The earliest immigrants, as everyone knows, were the Pommies (“Prisoners of mother England”). Theirs, of course, was a life of deprivation, and endless work. Some of their stories are on view in the excellent museums we visited (Dickens’s Magwitch acquainted me early in life with the successes as well as the pent-up frustrations they had) Life for not a few of the latest immigrants can be tough too; while we were in Australia television news channels kept featuring the story of a bewildered immigrant couple from an African country who had not been able to negotiate the cultural and language barriers that overwhelm new arrivals and had therefore lost a child to some undiagnosed illness!
In a day trip from Canberra, we were fortunate to view Lake Jindabbyne, a beautiful lake created from the huge Snowy Mountain scheme designed to collect and store water from Australia’s highest mountain chain and then divert the water for hydro-electric and irrigation purposes. The lake is a popular spot for families who want to let their children play on its placid surface; all kinds of water sports were on view and anglers too. Here as elsewhere in Australia, the site managers had seen to it that the spot was full of BBQ facilities and picnic centers. In and around the lake were nature trails, jogging tracks, as well as roads that allow tourists to stop and admire the spectacular scenes created when high mountains envelop a lovely lake. Which made me think: our Kaptai Lake, is much bigger and even more beautiful than Lake Jindabyne, but how limited is our access to the areas in and around the dam and how little of the Kaptai hydro-electric scheme has been utilized to give delight to the people living near it, not to speak of the citizens of the country as a whole!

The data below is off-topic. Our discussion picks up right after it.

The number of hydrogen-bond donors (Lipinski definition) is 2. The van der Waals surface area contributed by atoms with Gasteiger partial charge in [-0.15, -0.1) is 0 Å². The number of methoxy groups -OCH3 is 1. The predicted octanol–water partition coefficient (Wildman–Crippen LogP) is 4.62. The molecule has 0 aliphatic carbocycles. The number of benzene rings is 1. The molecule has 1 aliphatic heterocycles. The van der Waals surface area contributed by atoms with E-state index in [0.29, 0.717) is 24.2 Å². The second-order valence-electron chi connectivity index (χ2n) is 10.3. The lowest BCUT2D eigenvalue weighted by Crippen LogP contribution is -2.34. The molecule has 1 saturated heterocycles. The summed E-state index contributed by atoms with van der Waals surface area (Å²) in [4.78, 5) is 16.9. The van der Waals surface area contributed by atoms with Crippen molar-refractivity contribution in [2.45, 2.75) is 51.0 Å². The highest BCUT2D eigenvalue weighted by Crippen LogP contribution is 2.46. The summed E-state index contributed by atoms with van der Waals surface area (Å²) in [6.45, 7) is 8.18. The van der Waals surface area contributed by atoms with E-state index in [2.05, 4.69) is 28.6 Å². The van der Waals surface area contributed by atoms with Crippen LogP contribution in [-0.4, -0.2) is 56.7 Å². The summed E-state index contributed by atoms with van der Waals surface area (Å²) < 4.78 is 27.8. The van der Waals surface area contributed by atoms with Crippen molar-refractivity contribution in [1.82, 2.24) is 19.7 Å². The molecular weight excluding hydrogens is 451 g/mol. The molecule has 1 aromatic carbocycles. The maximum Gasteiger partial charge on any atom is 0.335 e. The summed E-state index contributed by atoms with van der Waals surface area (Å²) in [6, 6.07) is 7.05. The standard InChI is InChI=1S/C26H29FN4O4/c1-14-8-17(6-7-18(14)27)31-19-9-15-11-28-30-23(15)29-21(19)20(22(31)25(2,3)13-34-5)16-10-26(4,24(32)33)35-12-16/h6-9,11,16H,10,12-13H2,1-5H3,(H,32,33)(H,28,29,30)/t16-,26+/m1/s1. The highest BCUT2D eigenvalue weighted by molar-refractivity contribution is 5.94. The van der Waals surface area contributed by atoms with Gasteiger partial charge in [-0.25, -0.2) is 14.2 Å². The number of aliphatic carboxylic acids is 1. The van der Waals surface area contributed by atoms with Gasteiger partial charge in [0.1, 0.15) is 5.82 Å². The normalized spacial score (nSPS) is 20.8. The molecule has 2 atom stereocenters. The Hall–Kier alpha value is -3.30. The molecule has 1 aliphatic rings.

Kangaroo, Koala, Kookaburra
We had seen wild kangaroos in a Canberra park and even in residential areas of the city; close to the house we lived in Canberra we had watched the white cockatoo, the dappled magpies, and some other birds I couldn’t identify, in Philip Bay we had watched a giant pelican stare at us nonchalantly, but where could we see the platypus, the wombat, the bandicoot, the wallaby, the dingo, the copperhead snake and the many other mammals, reptiles, and birds that made this continent distinctive? An obvious answer would have been the zoos of the cities we visited but we ended up seeing most of them in an animal park called Wildlife Wonderland a couple of hours away from Melbourne. The park was well designed and you could walk past most of the animals or view them in an environment where they didn’t feel disturbed.
The kangaroos are the most endearing of these animals and the ones I saw reminded me instantly of a poem by D. H. Lawrence on a mother kangaroo that he had seen in Australia: “Her sensitive, long, pure-bred face/Her full antipodal eyes, so dark,/So big and quiet and remote, having watched so many empty dawns in silent Australia”. True to form, the koalas we came across refused to open their eyes and acknowledge our existence while the wombat would not budge from its dark world (we were to see a dead one, knocked down in a highway, a few days later!). The wallabies were cute but the dingoes appear innocuous and the bandicoot nowhere as interesting as its name. My one big disappointment was not meeting a platypus, apparently so rare nowadays that they can’t be procured by animal parks like the one we visited.